01/21/04 — NL's Humphrey to play at Pitt

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NL's Humphrey to play at Pitt

By Rudy Coggins
Published in Sports on January 21, 2004 2:00 PM

Kevin Davenport took a couple of practice swings and stepped into the batter's box.

The pitcher toed the rubber, went through her windup and fired a perfect pitch which sailed in right below the kneecaps.

Strike one!

Davenport went through the same motion, but took a little extra time to make the pitcher think.

It didn't matter. The right-hander went through the windup again and threw another pitch in the same spot.

Strike two!

Obviously liking what he saw, Davenport decided to crowd the plate on the next pitch.

Again the pitcher, not daunted by the subtle mental test, fired again. The pitch hit Davenport on the foot and he had seen enough. At that point, Davenport knew he wanted Hermia Humphrey in a Pitt Community College softball uniform next spring.

Humphrey, a two-sport senior standout at North Lenoir, sealed the deal Monday afternoon. The daughter of Donald and Jen Humphrey, Hermia signed a national letter-of-intent to attend the Region X member next fall.

"It's not far away from home, and their academic and athletic programs are good," said Humphrey, who plans to study teaching education at PCC. "It seems like it's going to be a good program, and I like the coach.

"I worked out a little bit with them. I like the girls on the team."

Humphrey didn't get many looks for volleyball and decided she'd rather concentrate on softball during her collegiate career. Davenport and Hawks coach Heather Humphrey, Hermia's sister, agreed she made a good choice.

Davenport said Hermia's strength is her pitching.

"She does not throw a ball any higher than your thighs, and everything is down in the zone," Davenport said. "When we were recruiting and working out with her, ninety-four of the 143 pitches she threw were to the mid-to-lower-thigh to knee area.

"You can really do nothing with that pitch except hit ground ball after ground ball."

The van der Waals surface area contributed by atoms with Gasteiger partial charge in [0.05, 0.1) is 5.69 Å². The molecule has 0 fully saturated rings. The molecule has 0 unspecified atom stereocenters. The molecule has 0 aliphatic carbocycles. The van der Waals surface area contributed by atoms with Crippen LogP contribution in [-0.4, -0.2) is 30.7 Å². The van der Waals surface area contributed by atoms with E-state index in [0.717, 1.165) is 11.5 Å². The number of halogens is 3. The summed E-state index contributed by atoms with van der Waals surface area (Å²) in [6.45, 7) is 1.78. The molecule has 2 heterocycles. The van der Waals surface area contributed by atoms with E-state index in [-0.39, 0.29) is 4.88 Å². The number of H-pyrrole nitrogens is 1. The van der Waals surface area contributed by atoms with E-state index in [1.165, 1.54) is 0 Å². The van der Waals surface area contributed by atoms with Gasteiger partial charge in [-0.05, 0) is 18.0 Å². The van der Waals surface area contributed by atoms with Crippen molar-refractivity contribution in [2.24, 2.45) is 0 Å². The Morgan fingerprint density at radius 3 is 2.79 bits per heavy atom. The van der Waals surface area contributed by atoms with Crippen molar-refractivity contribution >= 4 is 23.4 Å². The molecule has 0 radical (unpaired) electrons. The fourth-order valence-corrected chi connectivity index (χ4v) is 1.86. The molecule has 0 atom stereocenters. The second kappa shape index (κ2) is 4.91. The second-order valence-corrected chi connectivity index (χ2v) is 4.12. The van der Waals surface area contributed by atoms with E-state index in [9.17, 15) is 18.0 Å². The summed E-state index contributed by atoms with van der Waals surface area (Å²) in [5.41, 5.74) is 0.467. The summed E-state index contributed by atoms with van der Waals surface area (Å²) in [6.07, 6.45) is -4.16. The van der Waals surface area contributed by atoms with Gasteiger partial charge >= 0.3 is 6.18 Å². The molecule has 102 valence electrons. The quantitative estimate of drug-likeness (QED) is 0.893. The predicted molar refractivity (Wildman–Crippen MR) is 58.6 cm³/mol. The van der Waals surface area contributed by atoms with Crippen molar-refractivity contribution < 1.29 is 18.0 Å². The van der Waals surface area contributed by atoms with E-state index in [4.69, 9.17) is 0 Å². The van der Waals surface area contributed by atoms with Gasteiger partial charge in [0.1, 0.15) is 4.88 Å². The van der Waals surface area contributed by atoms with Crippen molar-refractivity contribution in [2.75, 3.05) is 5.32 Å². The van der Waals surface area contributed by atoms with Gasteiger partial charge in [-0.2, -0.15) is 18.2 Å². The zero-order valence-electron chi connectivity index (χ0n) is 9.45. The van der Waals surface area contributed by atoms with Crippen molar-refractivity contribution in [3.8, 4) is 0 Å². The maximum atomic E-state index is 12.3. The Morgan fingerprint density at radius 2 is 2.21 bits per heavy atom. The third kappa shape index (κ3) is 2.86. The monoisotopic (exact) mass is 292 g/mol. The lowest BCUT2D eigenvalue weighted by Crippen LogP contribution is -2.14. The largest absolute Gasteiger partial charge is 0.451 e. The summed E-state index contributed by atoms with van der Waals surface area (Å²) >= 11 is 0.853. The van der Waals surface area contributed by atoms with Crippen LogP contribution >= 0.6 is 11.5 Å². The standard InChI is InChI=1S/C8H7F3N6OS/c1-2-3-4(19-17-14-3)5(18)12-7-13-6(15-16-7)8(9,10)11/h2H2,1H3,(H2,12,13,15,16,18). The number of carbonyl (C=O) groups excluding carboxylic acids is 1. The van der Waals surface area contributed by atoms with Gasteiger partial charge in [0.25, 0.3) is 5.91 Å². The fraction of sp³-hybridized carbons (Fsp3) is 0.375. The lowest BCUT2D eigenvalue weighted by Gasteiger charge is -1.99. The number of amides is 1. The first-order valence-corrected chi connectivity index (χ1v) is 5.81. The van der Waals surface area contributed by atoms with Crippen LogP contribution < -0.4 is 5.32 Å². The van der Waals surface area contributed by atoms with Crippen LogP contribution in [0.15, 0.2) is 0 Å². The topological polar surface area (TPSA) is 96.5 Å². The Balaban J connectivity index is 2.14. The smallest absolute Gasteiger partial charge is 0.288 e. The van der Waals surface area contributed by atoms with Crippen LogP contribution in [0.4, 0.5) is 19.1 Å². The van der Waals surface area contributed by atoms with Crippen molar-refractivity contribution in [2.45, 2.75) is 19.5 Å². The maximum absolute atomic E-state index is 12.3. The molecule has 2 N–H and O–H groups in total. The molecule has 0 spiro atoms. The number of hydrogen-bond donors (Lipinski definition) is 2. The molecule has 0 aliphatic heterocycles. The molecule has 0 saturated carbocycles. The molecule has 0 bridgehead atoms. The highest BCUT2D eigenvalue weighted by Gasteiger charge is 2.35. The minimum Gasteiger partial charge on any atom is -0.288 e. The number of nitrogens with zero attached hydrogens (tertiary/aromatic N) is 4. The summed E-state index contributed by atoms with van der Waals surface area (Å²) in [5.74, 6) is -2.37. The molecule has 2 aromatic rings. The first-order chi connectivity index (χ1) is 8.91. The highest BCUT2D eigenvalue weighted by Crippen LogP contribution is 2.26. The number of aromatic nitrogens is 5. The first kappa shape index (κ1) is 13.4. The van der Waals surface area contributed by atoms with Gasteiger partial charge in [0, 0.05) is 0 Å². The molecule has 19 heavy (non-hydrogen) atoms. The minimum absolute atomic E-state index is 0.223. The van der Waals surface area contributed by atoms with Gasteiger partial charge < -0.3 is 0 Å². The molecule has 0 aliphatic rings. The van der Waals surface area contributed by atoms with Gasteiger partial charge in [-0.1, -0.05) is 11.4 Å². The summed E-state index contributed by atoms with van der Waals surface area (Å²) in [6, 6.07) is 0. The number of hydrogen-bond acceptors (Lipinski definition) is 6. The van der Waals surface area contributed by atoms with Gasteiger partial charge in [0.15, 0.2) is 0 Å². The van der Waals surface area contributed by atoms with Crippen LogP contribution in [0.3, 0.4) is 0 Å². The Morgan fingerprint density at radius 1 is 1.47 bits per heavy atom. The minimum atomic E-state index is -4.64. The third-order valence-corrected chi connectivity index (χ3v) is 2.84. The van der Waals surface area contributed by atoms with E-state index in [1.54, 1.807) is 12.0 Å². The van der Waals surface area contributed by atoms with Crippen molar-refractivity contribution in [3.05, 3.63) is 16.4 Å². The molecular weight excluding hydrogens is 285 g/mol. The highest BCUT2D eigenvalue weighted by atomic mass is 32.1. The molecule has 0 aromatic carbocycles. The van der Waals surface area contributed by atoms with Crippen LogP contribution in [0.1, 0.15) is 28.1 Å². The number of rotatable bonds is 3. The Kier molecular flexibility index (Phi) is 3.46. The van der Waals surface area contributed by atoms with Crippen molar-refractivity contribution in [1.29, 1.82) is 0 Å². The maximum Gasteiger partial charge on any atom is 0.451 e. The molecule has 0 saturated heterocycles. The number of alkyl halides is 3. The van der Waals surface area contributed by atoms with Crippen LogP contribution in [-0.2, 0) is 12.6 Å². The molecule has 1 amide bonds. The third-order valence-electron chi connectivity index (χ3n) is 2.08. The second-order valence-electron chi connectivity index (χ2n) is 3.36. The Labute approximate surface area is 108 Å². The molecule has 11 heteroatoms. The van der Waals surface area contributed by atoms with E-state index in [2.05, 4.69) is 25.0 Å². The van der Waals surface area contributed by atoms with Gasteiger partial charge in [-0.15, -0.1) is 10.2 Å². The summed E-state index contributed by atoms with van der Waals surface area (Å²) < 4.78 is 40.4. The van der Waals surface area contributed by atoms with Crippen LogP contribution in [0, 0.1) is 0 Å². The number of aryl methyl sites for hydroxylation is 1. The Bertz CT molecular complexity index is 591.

Opponents on the high school scene already know that about Humphrey.

The crafty hurler threw a no-hitter and allowed one hit in seven other contests as the Hawks advanced to the N.C. High School Athletic Association Class 2-A eastern semifinals last spring. Randleman ended North Lenoir's playoff run.

Humphrey notched 82 strikeouts in 116 innings and yielded just four earned runs. Opposing teams hit .099 against Humphrey, who posted a microscopic ERA of 0.24. She finished 15-2 and earned all-conference honors as the Hawks seized their second consecutive Eastern Plains championship.

Humphrey joins fellow signees Meredith Nichols and Stacy Andrews, who are seniors at J.H. Rose; North Johnston outfielder Ashley Woodall; and Washington pitcher Jeri Bell. Humphrey, Nichols and Andrews played together on the Pitt County Hurricanes AAU team.

"We've signed six new athletes who epitomize what we want here at Pitt Community College -- a student first and an athlete second," Davenport said. "We're looking for a real good defensive squad this year and next year, with Hermia, we'll probably be competing for the national championship easily.

"She's going to be a great addition to our pitching staff."

Humphrey will also spend some time at second base, learning the ins and outs of the middle infield.

Davenport said that junior college programs are the springboard for Division I, II and III schools. Players have the opportunity to immediately step in and produce, proving their worth once they apply to four-year schools after their sophomore year on the junior college circuit.

Other teams have noticed the improvement PCC is making on the field. The Bulldogs, mainly through Davenport's recruiting, are building a schedule that includes some of the region's strongest programs. Davenport is also confident that his strong pool of talent can contend yearly for region and national honors.

"It's my job to bring them in, give them the best education and softball education while they're here so someone like Hermia can walk into any higher-division school and show what she's done," Davenport said.